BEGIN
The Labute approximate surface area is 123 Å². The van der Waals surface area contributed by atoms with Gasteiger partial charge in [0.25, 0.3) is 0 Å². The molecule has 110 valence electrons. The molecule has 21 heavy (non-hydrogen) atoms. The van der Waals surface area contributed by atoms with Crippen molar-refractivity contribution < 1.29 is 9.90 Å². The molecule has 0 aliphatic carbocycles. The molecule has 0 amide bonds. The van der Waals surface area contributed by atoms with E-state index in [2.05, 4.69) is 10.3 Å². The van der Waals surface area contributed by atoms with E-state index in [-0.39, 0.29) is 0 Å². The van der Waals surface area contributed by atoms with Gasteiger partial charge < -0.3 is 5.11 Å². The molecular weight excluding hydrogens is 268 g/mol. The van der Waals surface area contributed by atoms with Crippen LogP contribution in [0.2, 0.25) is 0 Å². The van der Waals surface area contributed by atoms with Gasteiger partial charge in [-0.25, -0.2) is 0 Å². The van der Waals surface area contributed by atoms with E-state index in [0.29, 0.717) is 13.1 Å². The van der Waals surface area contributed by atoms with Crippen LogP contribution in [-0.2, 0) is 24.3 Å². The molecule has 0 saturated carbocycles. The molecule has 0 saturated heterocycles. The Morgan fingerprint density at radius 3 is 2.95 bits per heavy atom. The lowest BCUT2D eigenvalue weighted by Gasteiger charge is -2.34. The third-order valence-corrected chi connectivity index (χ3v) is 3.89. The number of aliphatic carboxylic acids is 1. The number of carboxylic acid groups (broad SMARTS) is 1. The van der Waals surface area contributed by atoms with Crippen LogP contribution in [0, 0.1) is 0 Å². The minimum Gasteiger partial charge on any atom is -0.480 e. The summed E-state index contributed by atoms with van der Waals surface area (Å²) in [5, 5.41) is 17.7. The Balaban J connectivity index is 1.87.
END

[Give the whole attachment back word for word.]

The Labute approximate surface area is 123 Å². The van der Waals surface area contributed by atoms with Gasteiger partial charge in [0.25, 0.3) is 0 Å². The molecule has 110 valence electrons. The molecule has 21 heavy (non-hydrogen) atoms. The van der Waals surface area contributed by atoms with Crippen molar-refractivity contribution < 1.29 is 9.90 Å². The molecule has 0 aliphatic carbocycles. The molecule has 0 amide bonds. The van der Waals surface area contributed by atoms with E-state index in [2.05, 4.69) is 10.3 Å². The van der Waals surface area contributed by atoms with E-state index in [-0.39, 0.29) is 0 Å². The van der Waals surface area contributed by atoms with Gasteiger partial charge < -0.3 is 5.11 Å². The molecular weight excluding hydrogens is 268 g/mol. The van der Waals surface area contributed by atoms with Crippen LogP contribution in [0.2, 0.25) is 0 Å². The van der Waals surface area contributed by atoms with Gasteiger partial charge in [-0.25, -0.2) is 0 Å². The van der Waals surface area contributed by atoms with E-state index in [0.29, 0.717) is 13.1 Å². The van der Waals surface area contributed by atoms with Crippen LogP contribution in [-0.2, 0) is 24.3 Å². The molecule has 0 saturated carbocycles. The molecule has 0 saturated heterocycles. The Morgan fingerprint density at radius 3 is 2.95 bits per heavy atom. The lowest BCUT2D eigenvalue weighted by Gasteiger charge is -2.34. The third-order valence-corrected chi connectivity index (χ3v) is 3.89. The number of aliphatic carboxylic acids is 1. The number of carboxylic acid groups (broad SMARTS) is 1. The van der Waals surface area contributed by atoms with Crippen LogP contribution in [0, 0.1) is 0 Å². The minimum Gasteiger partial charge on any atom is -0.480 e. The summed E-state index contributed by atoms with van der Waals surface area (Å²) in [5, 5.41) is 17.7. The Balaban J connectivity index is 1.87.